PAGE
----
Sagada, Mountain Province is about 275kms away from Manila. It is about 6 hours ride away from the City of Pines.
Became popular because of the hanging coffins and the movie that thing called tadhana, the said province also have other things to display like the stalactite and stalagmite formation in the Sumaguing Cave, their rich culture, the falls on the northern part and many others.
There are actually 2 seasons in Sagada, videlicet: the wet and dry season. But if you want to experience a very cold weather (wherein temperature drops off up to four degrees), you should try the month of January and Febuary, which is considered to be the coldest months on the said place.
I stayed overnight in Clairence Inn when i went there. But before doing my escapade the following morning, i was advised by the hostel staff to register myself in the tourism office. Part of registering would be hiring an authorized tour guide that offers you several tour packages.
Their set tours start from Php600 up to Php1500. That depends on the number of visitors the tour guide will accomodate and the place you want to visit. I opted for the start up price, since I was a solo traveller. The package that I chose was the view of the famous Hanging Coffins and the Sumaguing Cave.
If I had only knew that viewing the hanging coffins is accessible without a tour guide (you can see it from the town’s fire department), I would have chosen a different package. But because I had no idea, I felt that the Php600 bundle I had chosen was quite expensive, for there are other tourist spots you can also view and visit.
After seeing the hanging coffins, we went straight ahead to the Sumaguing Cave.
One thing i liked most in Sagada, aside from the serenity of the place, are the well preserved solid lime formation that you would see almost everywhere.
On our way to the Sumaguing Cave, my tour guide mentioned how Sagadans wanted to preserve Sagada as is. Meaning, they do not want it to become commercialized same as Baguio City that’s why, even the incoming establishments there, the LGU is conducting a thorough screening with the guidance of Sagadan elders (they are doing rituals). Through that way as he continued, their place won’t be abused.
Before we went down in the Cave, we first dropped by in the site where Americans put a hospital before World War II. Same with other sites in Sagada, you will also see many coffins piled up layer by layer.
We did not attempt anymore to enter the small tunnel within that hospital area, for my tour guide did inform me that the passage would also lead you to the Sumaguing Cave. However that particular path according to him, is more challenging and dangerous for girls.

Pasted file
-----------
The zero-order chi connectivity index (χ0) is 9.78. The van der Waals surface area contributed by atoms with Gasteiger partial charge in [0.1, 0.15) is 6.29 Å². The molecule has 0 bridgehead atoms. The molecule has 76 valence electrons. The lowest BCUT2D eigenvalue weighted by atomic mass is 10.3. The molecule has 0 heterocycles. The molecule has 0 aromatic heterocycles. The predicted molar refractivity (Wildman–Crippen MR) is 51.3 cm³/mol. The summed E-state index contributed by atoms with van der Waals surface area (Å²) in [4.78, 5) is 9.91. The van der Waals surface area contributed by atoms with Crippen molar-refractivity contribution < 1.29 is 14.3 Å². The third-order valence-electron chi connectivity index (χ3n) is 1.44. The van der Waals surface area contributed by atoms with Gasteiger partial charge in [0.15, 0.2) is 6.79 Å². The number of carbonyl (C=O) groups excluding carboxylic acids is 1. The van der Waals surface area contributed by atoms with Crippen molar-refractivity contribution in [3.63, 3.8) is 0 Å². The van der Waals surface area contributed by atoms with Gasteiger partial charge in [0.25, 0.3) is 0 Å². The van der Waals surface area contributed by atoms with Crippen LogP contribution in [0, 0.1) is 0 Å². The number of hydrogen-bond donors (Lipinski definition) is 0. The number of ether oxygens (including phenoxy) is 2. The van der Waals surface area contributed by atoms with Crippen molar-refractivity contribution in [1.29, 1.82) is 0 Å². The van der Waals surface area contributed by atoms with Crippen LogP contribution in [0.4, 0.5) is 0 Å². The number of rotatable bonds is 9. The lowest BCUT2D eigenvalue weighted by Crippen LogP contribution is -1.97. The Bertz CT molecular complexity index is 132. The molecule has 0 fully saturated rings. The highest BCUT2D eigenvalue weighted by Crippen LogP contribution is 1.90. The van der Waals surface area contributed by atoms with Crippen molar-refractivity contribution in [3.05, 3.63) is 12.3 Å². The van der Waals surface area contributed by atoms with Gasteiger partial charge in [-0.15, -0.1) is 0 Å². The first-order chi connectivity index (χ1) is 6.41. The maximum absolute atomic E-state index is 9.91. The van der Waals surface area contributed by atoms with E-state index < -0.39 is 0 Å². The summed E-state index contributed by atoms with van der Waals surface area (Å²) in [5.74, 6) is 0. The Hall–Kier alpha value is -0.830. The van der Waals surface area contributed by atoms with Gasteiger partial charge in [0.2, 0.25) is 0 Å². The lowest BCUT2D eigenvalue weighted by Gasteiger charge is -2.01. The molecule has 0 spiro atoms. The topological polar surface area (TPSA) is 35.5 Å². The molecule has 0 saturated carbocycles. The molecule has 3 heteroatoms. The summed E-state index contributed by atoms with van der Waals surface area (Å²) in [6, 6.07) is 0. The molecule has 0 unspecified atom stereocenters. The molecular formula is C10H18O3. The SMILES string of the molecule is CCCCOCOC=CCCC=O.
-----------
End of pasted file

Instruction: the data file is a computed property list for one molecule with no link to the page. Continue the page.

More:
From the hospital built by the Americans going inside the Sumaguing, it took us another 45 minute walk.
Yes, the tunnel going to the stalactite and the cake like stalagmite formation is quite difficult to reach, but it was all worth it.
The stalactites and stalagmites I had seen was a sight of awe and reverence.
Never did I thought that I would sight a stunning creation as marvelous as this place had shown me. I really wanted to stay long but my tour guide and I went down there kinda late. We have to go up again for another more than an hour walk for us to be able to return in the town proper.
If given enough time, I will definitely go back.
We reach the town municipality at around 7 in the evening. The town was already quiescent and instead of going out and due to exhaustion as well, I just decided to call the night off and go home to the hostel for tomorrow would be another day for me.
Early in the morning the following day, I just walked around town before buying souvenirs. I would be leaving after lunch for Bontoc (I have a separate blog for that), another town in the Cordillera region.
I noticed while walking a known place in town the round table, where Sagadan elders usually hold their rituals as well as some of their functions.
As informed by a local I was able to interview in the area, if only I came a week earlier as he said, I would have had a chance to see a Sagadan ritual with the elders wearing their traditional bahags. How I wish I was really there earlier.
Heading towards the town municipality, I was looking for a Catholic Church; however, the only religious place I had seen was, the Anglican Church. Unfortunately it was also closed that time.
While roaming around within the Church vicinity, I saw a beautiful calesa wheel – one of the oldest spot on the said town.
Part of my 2 day trip in Sagada was visiting the very famous Sagada Lemon Pie House. Before trying their signatured lemon pie, I ate my breakfast first in the Sagada Brew, a resto cafe a few meters away from the pie house.
The first meal I ordered in Sagada was the tapa meal, wherein, it was also my first time to eat a red rice. So far, even though a bit pricey, everything was served fresh and it doesn’t look like yummy – fact is, it really is!
After I ate my first meal in Sagada Brew, I headed towards the famous Sagada Lemon Pie House. From the name itself, I ordered a lemon pie (not just an order but 3 orders!).
The place is a bit cozy that I decided to stay around half an hour, which primarily was the reason too, why I have ordered 3 lemon pies – not just once but thrice! 😀
Because the weather was very cold and I didn’t order any drink from the first resto cafe’, I combined my pies with a rice coffee – a very strong and addictive one, scent and taste wise I must say.
As I headed towards the hostel to pack my things and be ready for my Bontoc adventure, I took a last glimpse of this very peaceful town from the mountains of Cordillera.
And to you Sagada, I wish I could have stay longer… thank you for the wonderful experience and if given enough time, I will definitely see you again❤❤❤